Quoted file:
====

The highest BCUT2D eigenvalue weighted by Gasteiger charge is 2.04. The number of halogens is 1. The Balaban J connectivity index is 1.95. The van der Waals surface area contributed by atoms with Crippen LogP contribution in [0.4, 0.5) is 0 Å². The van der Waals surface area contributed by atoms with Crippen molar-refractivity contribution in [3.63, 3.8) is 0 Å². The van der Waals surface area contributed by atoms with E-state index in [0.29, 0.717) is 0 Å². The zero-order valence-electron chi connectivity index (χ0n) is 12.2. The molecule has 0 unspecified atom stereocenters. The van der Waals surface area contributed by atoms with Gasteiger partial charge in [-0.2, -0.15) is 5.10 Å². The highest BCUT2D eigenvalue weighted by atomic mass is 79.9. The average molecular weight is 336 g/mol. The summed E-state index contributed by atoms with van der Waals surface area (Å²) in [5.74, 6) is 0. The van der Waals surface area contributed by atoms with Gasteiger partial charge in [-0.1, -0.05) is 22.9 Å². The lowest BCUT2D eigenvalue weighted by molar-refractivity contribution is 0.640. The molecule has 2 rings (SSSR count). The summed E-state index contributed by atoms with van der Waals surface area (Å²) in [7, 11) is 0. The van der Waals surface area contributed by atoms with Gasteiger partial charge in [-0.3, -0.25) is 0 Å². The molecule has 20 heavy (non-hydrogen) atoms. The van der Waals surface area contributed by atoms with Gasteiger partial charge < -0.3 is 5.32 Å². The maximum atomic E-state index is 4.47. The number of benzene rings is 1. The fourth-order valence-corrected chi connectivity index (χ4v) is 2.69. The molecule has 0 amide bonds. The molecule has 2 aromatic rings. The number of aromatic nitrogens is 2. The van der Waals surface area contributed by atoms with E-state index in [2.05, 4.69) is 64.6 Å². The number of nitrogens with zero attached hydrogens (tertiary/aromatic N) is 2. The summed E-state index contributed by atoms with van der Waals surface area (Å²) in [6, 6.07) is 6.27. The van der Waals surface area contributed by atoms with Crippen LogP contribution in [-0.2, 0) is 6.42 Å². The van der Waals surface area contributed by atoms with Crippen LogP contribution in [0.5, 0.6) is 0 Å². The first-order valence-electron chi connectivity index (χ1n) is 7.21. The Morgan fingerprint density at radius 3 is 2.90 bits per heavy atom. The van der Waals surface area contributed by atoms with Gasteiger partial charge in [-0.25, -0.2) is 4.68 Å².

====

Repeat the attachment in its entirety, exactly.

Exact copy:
The highest BCUT2D eigenvalue weighted by Gasteiger charge is 2.04. The number of halogens is 1. The Balaban J connectivity index is 1.95. The van der Waals surface area contributed by atoms with Crippen LogP contribution in [0.4, 0.5) is 0 Å². The van der Waals surface area contributed by atoms with Crippen molar-refractivity contribution in [3.63, 3.8) is 0 Å². The van der Waals surface area contributed by atoms with E-state index in [0.29, 0.717) is 0 Å². The zero-order valence-electron chi connectivity index (χ0n) is 12.2. The molecule has 0 unspecified atom stereocenters. The van der Waals surface area contributed by atoms with Gasteiger partial charge in [-0.2, -0.15) is 5.10 Å². The highest BCUT2D eigenvalue weighted by atomic mass is 79.9. The average molecular weight is 336 g/mol. The summed E-state index contributed by atoms with van der Waals surface area (Å²) in [5.74, 6) is 0. The van der Waals surface area contributed by atoms with Gasteiger partial charge in [-0.1, -0.05) is 22.9 Å². The lowest BCUT2D eigenvalue weighted by molar-refractivity contribution is 0.640. The molecule has 2 rings (SSSR count). The summed E-state index contributed by atoms with van der Waals surface area (Å²) in [7, 11) is 0. The van der Waals surface area contributed by atoms with Gasteiger partial charge in [-0.3, -0.25) is 0 Å². The molecule has 20 heavy (non-hydrogen) atoms. The van der Waals surface area contributed by atoms with Gasteiger partial charge < -0.3 is 5.32 Å². The maximum atomic E-state index is 4.47. The number of benzene rings is 1. The fourth-order valence-corrected chi connectivity index (χ4v) is 2.69. The molecule has 0 amide bonds. The molecule has 2 aromatic rings. The number of aromatic nitrogens is 2. The van der Waals surface area contributed by atoms with E-state index in [2.05, 4.69) is 64.6 Å². The number of nitrogens with zero attached hydrogens (tertiary/aromatic N) is 2. The summed E-state index contributed by atoms with van der Waals surface area (Å²) in [6, 6.07) is 6.27. The van der Waals surface area contributed by atoms with Crippen LogP contribution in [-0.2, 0) is 6.42 Å². The van der Waals surface area contributed by atoms with Crippen LogP contribution in [0.5, 0.6) is 0 Å². The first-order valence-electron chi connectivity index (χ1n) is 7.21. The Morgan fingerprint density at radius 3 is 2.90 bits per heavy atom. The van der Waals surface area contributed by atoms with Gasteiger partial charge in [-0.25, -0.2) is 4.68 Å².